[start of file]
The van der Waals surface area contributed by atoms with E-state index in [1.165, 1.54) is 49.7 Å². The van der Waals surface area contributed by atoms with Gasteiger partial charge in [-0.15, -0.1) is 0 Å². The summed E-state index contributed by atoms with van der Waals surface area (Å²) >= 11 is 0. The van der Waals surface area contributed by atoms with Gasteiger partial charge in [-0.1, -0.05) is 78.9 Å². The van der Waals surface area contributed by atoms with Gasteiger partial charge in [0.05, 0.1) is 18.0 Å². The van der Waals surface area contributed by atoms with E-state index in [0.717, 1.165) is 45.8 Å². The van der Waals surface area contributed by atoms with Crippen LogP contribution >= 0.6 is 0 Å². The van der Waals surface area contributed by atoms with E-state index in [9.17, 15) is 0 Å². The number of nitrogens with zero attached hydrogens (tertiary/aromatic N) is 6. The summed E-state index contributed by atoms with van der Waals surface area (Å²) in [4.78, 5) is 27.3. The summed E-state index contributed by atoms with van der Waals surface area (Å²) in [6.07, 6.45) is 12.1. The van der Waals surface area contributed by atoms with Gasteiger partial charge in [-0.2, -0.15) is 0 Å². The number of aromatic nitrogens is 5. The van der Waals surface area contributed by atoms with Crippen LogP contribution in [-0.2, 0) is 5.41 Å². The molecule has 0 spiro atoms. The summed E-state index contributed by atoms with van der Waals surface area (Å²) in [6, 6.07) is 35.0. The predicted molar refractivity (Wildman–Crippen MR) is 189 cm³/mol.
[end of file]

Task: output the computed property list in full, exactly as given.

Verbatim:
The van der Waals surface area contributed by atoms with E-state index in [1.165, 1.54) is 49.7 Å². The van der Waals surface area contributed by atoms with Gasteiger partial charge in [-0.15, -0.1) is 0 Å². The summed E-state index contributed by atoms with van der Waals surface area (Å²) >= 11 is 0. The van der Waals surface area contributed by atoms with Gasteiger partial charge in [-0.1, -0.05) is 78.9 Å². The van der Waals surface area contributed by atoms with Gasteiger partial charge in [0.05, 0.1) is 18.0 Å². The van der Waals surface area contributed by atoms with E-state index in [0.717, 1.165) is 45.8 Å². The van der Waals surface area contributed by atoms with Crippen LogP contribution >= 0.6 is 0 Å². The van der Waals surface area contributed by atoms with E-state index in [9.17, 15) is 0 Å². The number of nitrogens with zero attached hydrogens (tertiary/aromatic N) is 6. The summed E-state index contributed by atoms with van der Waals surface area (Å²) in [4.78, 5) is 27.3. The summed E-state index contributed by atoms with van der Waals surface area (Å²) in [6.07, 6.45) is 12.1. The van der Waals surface area contributed by atoms with Gasteiger partial charge in [-0.2, -0.15) is 0 Å². The number of aromatic nitrogens is 5. The van der Waals surface area contributed by atoms with Crippen LogP contribution in [-0.2, 0) is 5.41 Å². The molecule has 0 spiro atoms. The summed E-state index contributed by atoms with van der Waals surface area (Å²) in [6, 6.07) is 35.0. The predicted molar refractivity (Wildman–Crippen MR) is 189 cm³/mol.